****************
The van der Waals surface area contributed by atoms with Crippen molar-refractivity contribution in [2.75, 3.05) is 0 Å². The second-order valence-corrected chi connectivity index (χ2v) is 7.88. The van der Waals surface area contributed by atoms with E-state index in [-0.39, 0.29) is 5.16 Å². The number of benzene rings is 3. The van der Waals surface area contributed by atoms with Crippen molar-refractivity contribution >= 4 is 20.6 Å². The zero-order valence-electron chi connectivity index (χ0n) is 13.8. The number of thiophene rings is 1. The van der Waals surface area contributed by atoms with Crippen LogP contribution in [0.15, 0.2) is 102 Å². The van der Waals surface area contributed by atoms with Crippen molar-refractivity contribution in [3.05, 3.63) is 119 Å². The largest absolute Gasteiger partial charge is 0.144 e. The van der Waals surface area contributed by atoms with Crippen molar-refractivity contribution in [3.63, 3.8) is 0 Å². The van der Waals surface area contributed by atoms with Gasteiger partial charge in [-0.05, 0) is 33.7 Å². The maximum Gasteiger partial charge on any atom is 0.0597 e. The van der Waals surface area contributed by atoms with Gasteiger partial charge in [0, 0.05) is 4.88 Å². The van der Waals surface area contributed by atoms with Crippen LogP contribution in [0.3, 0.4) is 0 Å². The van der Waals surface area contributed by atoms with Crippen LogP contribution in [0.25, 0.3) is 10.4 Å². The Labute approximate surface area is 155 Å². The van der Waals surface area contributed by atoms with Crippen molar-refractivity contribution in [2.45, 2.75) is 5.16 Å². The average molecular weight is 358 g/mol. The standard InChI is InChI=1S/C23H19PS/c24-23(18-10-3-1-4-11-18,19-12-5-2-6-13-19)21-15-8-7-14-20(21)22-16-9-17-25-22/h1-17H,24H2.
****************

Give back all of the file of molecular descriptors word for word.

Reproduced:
The van der Waals surface area contributed by atoms with Crippen molar-refractivity contribution in [2.75, 3.05) is 0 Å². The second-order valence-corrected chi connectivity index (χ2v) is 7.88. The van der Waals surface area contributed by atoms with E-state index in [-0.39, 0.29) is 5.16 Å². The number of benzene rings is 3. The van der Waals surface area contributed by atoms with Crippen molar-refractivity contribution >= 4 is 20.6 Å². The zero-order valence-electron chi connectivity index (χ0n) is 13.8. The number of thiophene rings is 1. The van der Waals surface area contributed by atoms with Crippen LogP contribution in [0.15, 0.2) is 102 Å². The van der Waals surface area contributed by atoms with Crippen molar-refractivity contribution in [3.05, 3.63) is 119 Å². The largest absolute Gasteiger partial charge is 0.144 e. The van der Waals surface area contributed by atoms with Crippen molar-refractivity contribution in [3.63, 3.8) is 0 Å². The van der Waals surface area contributed by atoms with Gasteiger partial charge in [-0.05, 0) is 33.7 Å². The maximum Gasteiger partial charge on any atom is 0.0597 e. The van der Waals surface area contributed by atoms with Gasteiger partial charge in [0, 0.05) is 4.88 Å². The van der Waals surface area contributed by atoms with Crippen LogP contribution in [0.3, 0.4) is 0 Å². The van der Waals surface area contributed by atoms with Crippen LogP contribution in [0.25, 0.3) is 10.4 Å². The Labute approximate surface area is 155 Å². The van der Waals surface area contributed by atoms with Crippen molar-refractivity contribution in [2.45, 2.75) is 5.16 Å². The average molecular weight is 358 g/mol. The standard InChI is InChI=1S/C23H19PS/c24-23(18-10-3-1-4-11-18,19-12-5-2-6-13-19)21-15-8-7-14-20(21)22-16-9-17-25-22/h1-17H,24H2.